Nick looked from one to the other. “I used to want a knight suit,” he said, “but then I decided that I’d rather be a knight.”

“I can’t be a knight,” Sam objected. “I’m just a kid. And anyway, they don’t have knights anymore.”

“I don’t know about that,” Nick said. “What do knights do?”

“Kill dragons,” Sam replied promptly.

“What are dragons?”

“Scary creatures that get in your way.”

“Seems to me you’ve got a few of those in here.” Nick tapped the side of Sam’s head.

Sam looked puzzled.

“You’ve got a really powerful “I CAN’T” Dragon living in your mind. They’re the most powerful type of dragon in the world. D’you know why?”

Sam shook his head.

“Because they’re invisible.”

“So how do you kill them?” Sam asked breathlessly.

“By watching your words. Any time you say “I can’t”, that’s a win for the “I CAN’T” Dragon. But every time you catch yourself, you’re spearing that “I CAN’T” Dragon right down the middle.” Nick made a gruesome gurgling death rattle and fell off his chair. For a few minutes he lay still on the floor, then he dragged himself over to Sam and stared into his eyes. “Then it’s dead and you’ve won.”

When the dishes had been put away, and Suzy had showed off her mermaid costume, everyone went outside.

“Let’s give that bike another go,” suggested Nick.

Sam straddled the bike... and wobbled straight off – CRASH!

“I can’t do it,” he mumbled, rubbing the other elbow this time.

Nick jumped. “Don’t let that dragon win! There’s a powerful ‘I CAN’T’ Dragon trying to scare you into giving up. Don’t let it!”

Sam took a deep breath. “All right, I won’t,” he said. “I can do it.”

Nick held the bike for him while he climbed aboard, then walked him along the grass a little way, but when Nick let go of the bike, Sam wobbled and crashed.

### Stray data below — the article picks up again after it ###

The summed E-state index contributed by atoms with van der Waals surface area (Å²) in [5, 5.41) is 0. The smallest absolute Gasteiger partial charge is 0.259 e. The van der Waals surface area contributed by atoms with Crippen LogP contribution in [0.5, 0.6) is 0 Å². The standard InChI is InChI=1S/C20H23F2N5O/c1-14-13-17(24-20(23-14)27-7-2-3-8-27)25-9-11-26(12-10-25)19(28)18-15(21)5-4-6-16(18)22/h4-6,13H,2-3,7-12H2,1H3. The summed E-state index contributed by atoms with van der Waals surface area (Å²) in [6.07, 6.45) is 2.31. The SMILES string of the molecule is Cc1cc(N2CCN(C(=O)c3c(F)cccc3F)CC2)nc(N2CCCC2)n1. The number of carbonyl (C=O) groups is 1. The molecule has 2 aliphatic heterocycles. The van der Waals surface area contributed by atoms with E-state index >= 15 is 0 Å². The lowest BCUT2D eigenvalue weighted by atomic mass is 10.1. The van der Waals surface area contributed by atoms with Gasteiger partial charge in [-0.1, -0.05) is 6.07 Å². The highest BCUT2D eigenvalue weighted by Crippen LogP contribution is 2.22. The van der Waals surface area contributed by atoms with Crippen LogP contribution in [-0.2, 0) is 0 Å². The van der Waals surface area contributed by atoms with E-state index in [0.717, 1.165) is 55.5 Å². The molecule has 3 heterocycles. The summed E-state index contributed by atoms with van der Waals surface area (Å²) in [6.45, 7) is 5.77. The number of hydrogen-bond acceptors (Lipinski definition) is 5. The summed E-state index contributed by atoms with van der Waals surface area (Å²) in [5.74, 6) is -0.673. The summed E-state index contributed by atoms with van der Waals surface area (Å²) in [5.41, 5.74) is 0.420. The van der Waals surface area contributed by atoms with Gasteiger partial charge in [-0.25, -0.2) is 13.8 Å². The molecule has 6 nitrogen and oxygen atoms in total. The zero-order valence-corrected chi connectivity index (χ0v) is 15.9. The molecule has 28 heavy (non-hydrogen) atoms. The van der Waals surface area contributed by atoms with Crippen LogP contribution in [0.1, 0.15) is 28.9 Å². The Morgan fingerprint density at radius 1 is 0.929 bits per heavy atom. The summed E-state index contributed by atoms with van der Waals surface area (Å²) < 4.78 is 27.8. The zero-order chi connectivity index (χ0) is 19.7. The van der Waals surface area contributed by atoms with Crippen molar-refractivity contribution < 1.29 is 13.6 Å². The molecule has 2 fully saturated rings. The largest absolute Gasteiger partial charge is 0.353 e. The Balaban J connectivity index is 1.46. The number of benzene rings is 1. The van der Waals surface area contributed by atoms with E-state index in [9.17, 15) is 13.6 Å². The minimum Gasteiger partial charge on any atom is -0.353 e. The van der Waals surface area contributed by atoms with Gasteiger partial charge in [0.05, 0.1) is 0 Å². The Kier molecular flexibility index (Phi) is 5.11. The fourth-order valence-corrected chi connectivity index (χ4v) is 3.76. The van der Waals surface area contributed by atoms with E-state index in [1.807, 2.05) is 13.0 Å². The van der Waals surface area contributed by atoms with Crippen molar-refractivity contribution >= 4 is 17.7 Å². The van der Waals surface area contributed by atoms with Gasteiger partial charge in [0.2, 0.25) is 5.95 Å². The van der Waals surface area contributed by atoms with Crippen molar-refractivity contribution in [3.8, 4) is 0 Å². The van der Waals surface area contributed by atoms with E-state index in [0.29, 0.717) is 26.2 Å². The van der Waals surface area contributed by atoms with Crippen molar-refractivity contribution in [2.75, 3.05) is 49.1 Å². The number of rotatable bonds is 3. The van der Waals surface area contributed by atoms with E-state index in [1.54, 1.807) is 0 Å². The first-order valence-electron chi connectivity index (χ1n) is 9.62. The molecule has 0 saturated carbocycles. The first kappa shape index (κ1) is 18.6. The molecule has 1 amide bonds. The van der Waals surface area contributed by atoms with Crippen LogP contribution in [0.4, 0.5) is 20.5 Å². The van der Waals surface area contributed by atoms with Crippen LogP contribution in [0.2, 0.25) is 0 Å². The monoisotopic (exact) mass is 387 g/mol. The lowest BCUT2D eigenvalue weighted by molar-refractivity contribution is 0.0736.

“See, I can’t do it!” Sam’s face was burning. He wanted to run away and hide.

Nick held up a hand. “Ssh! Don’t say that. “I CAN’T” Dragons only win when you give up. It doesn’t matter how many mistakes you make, an “I CAN’T” Dragon only wins if you give up. So... Never. Give. Up.”

“Okay,” said Sam. He stood tall. He felt somehow stronger. A little shiver of excitement ran along his spine. “I CAN do it,” he declared. He threw his leg over the bike and perched on the seat.

Nick gave him a push off – faster than before – and Sam pedalled as quickly as he could. This time he got half-way across the yard.

“I did it!” he beamed.

Nick staggered and crashed to the ground with a ghastly death rattle. Then his head popped up again. He was grinning. “So much for that I CAN’T Dragon. On ya, Sir Sam.”

The End

*** This story was awarded Third Prize in the Charlotte Duncan Children's Short Story Award, 2010.***

Note: Parents who don't like the 'death theme' might choose to use the word 'tame' instead, as suggested in this enthusiastic feedback from father and Values Journey Founder & Trainer, Peter Ernest:

"I found Liliane's beautiful 'taming the dragon' short story of a boy learning to ride a bike, a wonderful metaphor for learning any new skill or overcoming a challenge. I read it to our twin girls when they were five and we talked about the ideas as they were learning to ride their bikes. The term 'taming the dragon' has now become a meaningful part of our family language and culture."
PETER ERNEST, www.valuesjourney.com